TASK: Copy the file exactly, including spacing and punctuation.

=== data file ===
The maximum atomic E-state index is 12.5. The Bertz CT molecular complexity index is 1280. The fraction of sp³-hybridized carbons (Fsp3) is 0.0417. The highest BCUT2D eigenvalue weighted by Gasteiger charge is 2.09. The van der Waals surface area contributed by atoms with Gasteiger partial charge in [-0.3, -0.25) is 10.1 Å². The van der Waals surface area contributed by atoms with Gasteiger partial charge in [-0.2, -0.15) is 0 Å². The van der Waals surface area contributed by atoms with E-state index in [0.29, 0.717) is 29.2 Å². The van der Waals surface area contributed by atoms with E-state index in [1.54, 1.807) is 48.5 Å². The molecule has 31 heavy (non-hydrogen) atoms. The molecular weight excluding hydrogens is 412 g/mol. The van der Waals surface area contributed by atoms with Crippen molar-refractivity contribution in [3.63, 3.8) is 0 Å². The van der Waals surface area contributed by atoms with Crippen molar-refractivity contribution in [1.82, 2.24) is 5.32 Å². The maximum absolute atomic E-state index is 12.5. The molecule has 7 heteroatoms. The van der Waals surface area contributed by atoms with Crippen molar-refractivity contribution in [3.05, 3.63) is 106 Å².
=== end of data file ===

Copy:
The maximum atomic E-state index is 12.5. The Bertz CT molecular complexity index is 1280. The fraction of sp³-hybridized carbons (Fsp3) is 0.0417. The highest BCUT2D eigenvalue weighted by Gasteiger charge is 2.09. The van der Waals surface area contributed by atoms with Gasteiger partial charge in [-0.3, -0.25) is 10.1 Å². The van der Waals surface area contributed by atoms with Gasteiger partial charge in [-0.2, -0.15) is 0 Å². The van der Waals surface area contributed by atoms with E-state index in [0.29, 0.717) is 29.2 Å². The van der Waals surface area contributed by atoms with E-state index in [1.54, 1.807) is 48.5 Å². The molecule has 31 heavy (non-hydrogen) atoms. The molecular weight excluding hydrogens is 412 g/mol. The van der Waals surface area contributed by atoms with Crippen molar-refractivity contribution in [3.63, 3.8) is 0 Å². The van der Waals surface area contributed by atoms with Crippen molar-refractivity contribution in [1.82, 2.24) is 5.32 Å². The maximum absolute atomic E-state index is 12.5. The molecule has 7 heteroatoms. The van der Waals surface area contributed by atoms with Crippen molar-refractivity contribution in [3.05, 3.63) is 106 Å².